The city uses CMHC data because it's "objective, reliable and publicly-accessible," a spokesperson said in an email. The city also indexes the data upwardly to reflect changes in the rental market after the CMHC survey is done, the spokesperson said. 

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Megan Kee has lived at 55 Brownlow Ave, near Eglinton and Mt. Pleasant for eight years. Michael Whitehead has lived in his apartment for 28 years at 25 St. Mary's St. Both are members of the group No Demovictions.

The city also says developers who demolish units with affordable rents need to replace them with the same number of units that are similarly priced for at least 10 years. 

What that practically means is if a tenant returns to their affordable unit, it will stay affordable forever, according to Geordie Dent, executive director of the Federation of Metro Tenants Association. But if a new tenant moves in, the unit will be affordable for 10 years and then can be subject to a rent increase. 

'Housing stock is depleting rapidly'

Demovictions are commonly intertwined with the intensification of cities, according to Andrew Crosby, a postdoctoral researcher at Carleton University. 

Building up housing density in urban areas is something a provincial task force recommended in February 2022 to help fight the housing crisis, but Crosby says demovictions don't help without sufficient tenant protections.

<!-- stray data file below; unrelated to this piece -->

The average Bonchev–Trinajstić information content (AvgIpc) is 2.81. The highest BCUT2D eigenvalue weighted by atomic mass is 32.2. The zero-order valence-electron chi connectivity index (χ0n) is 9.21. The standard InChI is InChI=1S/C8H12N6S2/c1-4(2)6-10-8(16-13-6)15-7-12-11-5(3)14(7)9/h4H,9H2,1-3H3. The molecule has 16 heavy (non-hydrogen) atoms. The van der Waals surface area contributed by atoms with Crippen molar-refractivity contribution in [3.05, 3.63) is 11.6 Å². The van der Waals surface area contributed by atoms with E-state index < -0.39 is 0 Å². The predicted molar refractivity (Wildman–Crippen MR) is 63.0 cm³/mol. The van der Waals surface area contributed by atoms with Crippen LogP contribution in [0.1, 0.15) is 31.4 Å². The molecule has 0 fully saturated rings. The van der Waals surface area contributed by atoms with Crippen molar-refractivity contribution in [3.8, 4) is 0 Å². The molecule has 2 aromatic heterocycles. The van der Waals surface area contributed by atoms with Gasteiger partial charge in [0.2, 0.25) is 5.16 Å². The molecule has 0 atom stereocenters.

"Even though more supply is being added, the actually existing affordable units — that housing stock is depleting rapidly. And it's because of these types of initiatives by developers to demolish existing buildings," he said. 

Government regulation is necessary to ensure affordable housing remains, he said.

"Developers are not going to, out of the goodness of their hearts, include affordable units within those builds."

A spokesperson for the provincial ministry of municipal affairs and housing reiterated the province gives tenants the right to move back into their units, which they said encourages the revitalization of deteriorating buildings while increasing rental units in Ontario.


Lane Harrison is a journalist with CBC Toronto. Born and raised in Toronto, he previously worked for CBC New Brunswick in Saint John. You can reach him at

With files from Lamia Abozaid